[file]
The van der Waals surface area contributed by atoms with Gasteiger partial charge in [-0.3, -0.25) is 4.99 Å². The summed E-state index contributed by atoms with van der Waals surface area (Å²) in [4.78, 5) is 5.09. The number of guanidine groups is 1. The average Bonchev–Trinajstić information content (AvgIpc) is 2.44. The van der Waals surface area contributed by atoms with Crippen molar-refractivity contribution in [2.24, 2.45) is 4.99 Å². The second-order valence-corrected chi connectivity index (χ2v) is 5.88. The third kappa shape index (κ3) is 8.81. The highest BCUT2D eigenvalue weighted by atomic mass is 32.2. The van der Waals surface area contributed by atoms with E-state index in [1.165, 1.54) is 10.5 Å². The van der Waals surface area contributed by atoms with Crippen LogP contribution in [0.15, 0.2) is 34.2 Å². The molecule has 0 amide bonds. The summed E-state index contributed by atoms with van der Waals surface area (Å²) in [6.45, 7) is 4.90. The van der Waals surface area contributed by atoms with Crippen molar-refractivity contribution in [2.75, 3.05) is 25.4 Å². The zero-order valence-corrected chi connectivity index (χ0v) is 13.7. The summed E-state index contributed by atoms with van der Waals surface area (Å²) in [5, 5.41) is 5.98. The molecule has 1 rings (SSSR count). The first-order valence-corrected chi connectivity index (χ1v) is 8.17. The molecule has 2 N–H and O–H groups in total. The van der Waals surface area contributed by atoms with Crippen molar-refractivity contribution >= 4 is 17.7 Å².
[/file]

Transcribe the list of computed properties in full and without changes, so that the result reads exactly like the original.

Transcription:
The van der Waals surface area contributed by atoms with Gasteiger partial charge in [-0.3, -0.25) is 4.99 Å². The summed E-state index contributed by atoms with van der Waals surface area (Å²) in [4.78, 5) is 5.09. The number of guanidine groups is 1. The average Bonchev–Trinajstić information content (AvgIpc) is 2.44. The van der Waals surface area contributed by atoms with Crippen molar-refractivity contribution in [2.24, 2.45) is 4.99 Å². The second-order valence-corrected chi connectivity index (χ2v) is 5.88. The third kappa shape index (κ3) is 8.81. The highest BCUT2D eigenvalue weighted by atomic mass is 32.2. The van der Waals surface area contributed by atoms with E-state index in [1.165, 1.54) is 10.5 Å². The van der Waals surface area contributed by atoms with Crippen LogP contribution in [0.15, 0.2) is 34.2 Å². The molecule has 0 amide bonds. The summed E-state index contributed by atoms with van der Waals surface area (Å²) in [6.45, 7) is 4.90. The van der Waals surface area contributed by atoms with Crippen molar-refractivity contribution in [2.75, 3.05) is 25.4 Å². The zero-order valence-corrected chi connectivity index (χ0v) is 13.7. The summed E-state index contributed by atoms with van der Waals surface area (Å²) in [5, 5.41) is 5.98. The molecule has 1 rings (SSSR count). The first-order valence-corrected chi connectivity index (χ1v) is 8.17. The molecule has 2 N–H and O–H groups in total. The van der Waals surface area contributed by atoms with Crippen molar-refractivity contribution >= 4 is 17.7 Å².